6. Jones is addicted to opioids and is on methadone as treatment. … A toxicology report as part of the baby’s autopsy found methadone, amphetamines, and methamphetamine in his bloodstream.

    Emphases added. I suspect that’s Jones’s problem.

    1. And…?

      1. She murdered an 11 week old infant.

        1. No. Her stupidity killed an 11 week old infant. Murder strongly implies that the death was deliberate.

          See, this is just a little of the fallout of the long, LONG War On Drugs; the anti-drug forces have been caught in so many lies about illegal drug that idiots in the drug-using subculture no longer pay much attention to anything they say. Which causes the Anti-Drug Crusaders to double down on their scare stories, and so on, and on. Most illegal drugs are nowhere near as harmless as drug-culture devotees think they are. Most illegal drugs are nowhere near as comic-book dangerous as the Crusaders are prone to claim they are. The Crusaders are probably closer to the truth, but the whole issue is a blizzard of bullshit from all sides.

          I’ve watched this idiocy, on and off, for decades. And the more I watch it the more convinced I become that the costs of the War On Drugs greatly outweigh any benefit it produces.

          1. I don’t advocate a war on drugs. I believe in NAP, but this woman in her right to pursue liberty ingested a lethal combination of drugs that deprives this 11 week old any chance of pursuing a life of liberty or anything else.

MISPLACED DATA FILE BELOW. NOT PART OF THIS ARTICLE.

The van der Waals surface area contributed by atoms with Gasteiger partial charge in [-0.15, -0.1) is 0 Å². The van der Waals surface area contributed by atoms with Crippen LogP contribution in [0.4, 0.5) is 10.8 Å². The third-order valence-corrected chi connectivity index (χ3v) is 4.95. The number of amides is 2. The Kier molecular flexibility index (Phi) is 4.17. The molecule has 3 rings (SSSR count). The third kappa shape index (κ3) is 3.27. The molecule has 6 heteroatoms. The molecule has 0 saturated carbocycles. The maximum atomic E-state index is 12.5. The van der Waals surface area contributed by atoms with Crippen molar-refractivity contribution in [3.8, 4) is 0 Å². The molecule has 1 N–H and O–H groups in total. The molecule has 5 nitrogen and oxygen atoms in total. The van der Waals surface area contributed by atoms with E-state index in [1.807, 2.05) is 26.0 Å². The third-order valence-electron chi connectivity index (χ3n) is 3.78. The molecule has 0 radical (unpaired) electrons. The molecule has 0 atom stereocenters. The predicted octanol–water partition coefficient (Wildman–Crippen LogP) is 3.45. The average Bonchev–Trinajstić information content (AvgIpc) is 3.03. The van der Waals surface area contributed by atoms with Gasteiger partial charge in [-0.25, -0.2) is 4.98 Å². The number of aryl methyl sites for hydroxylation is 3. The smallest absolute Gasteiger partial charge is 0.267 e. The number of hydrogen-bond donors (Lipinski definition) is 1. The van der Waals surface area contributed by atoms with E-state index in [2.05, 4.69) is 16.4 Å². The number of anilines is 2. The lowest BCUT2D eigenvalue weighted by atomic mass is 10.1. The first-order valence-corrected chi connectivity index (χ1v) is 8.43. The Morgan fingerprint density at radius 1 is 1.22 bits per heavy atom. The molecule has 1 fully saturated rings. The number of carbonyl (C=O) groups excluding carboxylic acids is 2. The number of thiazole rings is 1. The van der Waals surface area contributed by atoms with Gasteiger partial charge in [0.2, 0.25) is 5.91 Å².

2. It’s still a homicide. If you know your truck has a bomb in it and you’ve been meaning to get it fixed but haven’t and then I climb in and drive off and 5 seconds later it blows up and kills me, then you didn’t really murder me, however you are still guilty of homicide. I am guilty of not asking whether there is an explosive in the truck and will have heck to answer for it. I haven’t really don’t anything impressive enough to land me in hell.

            1. Not if you steal the truck. You commit crime at your own risk as I have no legal obligation to keep my property safe for those who would steal it.

          3. Not sure about the particulars of that State but that sort of willful indifference can earn you a step up from reckless homicide,

  7. Studies show that very little methadone is transferred from mother to baby via breastfeeding. Women on methadone are encouraged by experts to breastfeed if possible.

    Someone needs to transfer this late breaking info to the fucking breast-feeding nazi kale-eating organic anti-smoking crackpots.

    1. Maybe, but in this case what appears to have happened is that the mother, a likely mouth-breathing fool, heard that information about Methadone and assumed it also applied to the OTHER drugs she was taking.

      So I’m not sure where your comment applies in this case.

      Not that the ‘All Natural’ nitwits don’t deserve a brisk kick in the fork on general principles, for being buttinskies.

      1. Not to keep on about this but, my experience working with addicts suggests otherwise. Most have a Wikipedia knowledge of drugs and have at times educated us medical types.

  8. This is just what we need. Let’s lock up some simple minded peasant woman with a drug problem as though she actually intended to poison her child. Or, for that matter as though she intended to do anything at all beyond stopping whatever pain she was feeling.

    1. She intended to take those drugs & that child is the one not feeling any pain.

    2. But she did poison her child

  9. Somebody died, someone MUST be punished!!!

    “Beware of those with a strong urge to punish” . . . !!!


    Ultimately from Freddy Nietzsche …

    1. “Somebody died, someone MUST be punished!!!”

      Didn’t apply in Benghazi – – – – – – – –

      1. No, they arrested the video guy…